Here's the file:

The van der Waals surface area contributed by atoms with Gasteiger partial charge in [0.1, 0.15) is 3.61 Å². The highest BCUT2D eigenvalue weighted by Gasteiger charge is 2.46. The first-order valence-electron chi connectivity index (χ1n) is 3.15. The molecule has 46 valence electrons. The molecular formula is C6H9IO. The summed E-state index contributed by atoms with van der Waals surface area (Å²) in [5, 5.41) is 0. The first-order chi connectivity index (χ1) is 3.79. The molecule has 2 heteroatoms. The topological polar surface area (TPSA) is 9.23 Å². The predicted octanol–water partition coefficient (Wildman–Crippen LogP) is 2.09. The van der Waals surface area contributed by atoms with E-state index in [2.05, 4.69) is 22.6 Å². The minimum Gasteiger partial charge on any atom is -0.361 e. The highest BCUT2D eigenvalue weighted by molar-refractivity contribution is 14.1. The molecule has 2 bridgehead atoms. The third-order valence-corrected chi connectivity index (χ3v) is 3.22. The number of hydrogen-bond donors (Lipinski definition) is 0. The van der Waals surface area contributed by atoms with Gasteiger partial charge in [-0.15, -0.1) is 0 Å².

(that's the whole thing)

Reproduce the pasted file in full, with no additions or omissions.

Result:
The van der Waals surface area contributed by atoms with Gasteiger partial charge in [0.1, 0.15) is 3.61 Å². The highest BCUT2D eigenvalue weighted by Gasteiger charge is 2.46. The first-order valence-electron chi connectivity index (χ1n) is 3.15. The molecule has 46 valence electrons. The molecular formula is C6H9IO. The summed E-state index contributed by atoms with van der Waals surface area (Å²) in [5, 5.41) is 0. The first-order chi connectivity index (χ1) is 3.79. The molecule has 2 heteroatoms. The topological polar surface area (TPSA) is 9.23 Å². The predicted octanol–water partition coefficient (Wildman–Crippen LogP) is 2.09. The van der Waals surface area contributed by atoms with E-state index in [2.05, 4.69) is 22.6 Å². The minimum Gasteiger partial charge on any atom is -0.361 e. The highest BCUT2D eigenvalue weighted by molar-refractivity contribution is 14.1. The molecule has 2 bridgehead atoms. The third-order valence-corrected chi connectivity index (χ3v) is 3.22. The number of hydrogen-bond donors (Lipinski definition) is 0. The van der Waals surface area contributed by atoms with Gasteiger partial charge in [-0.15, -0.1) is 0 Å².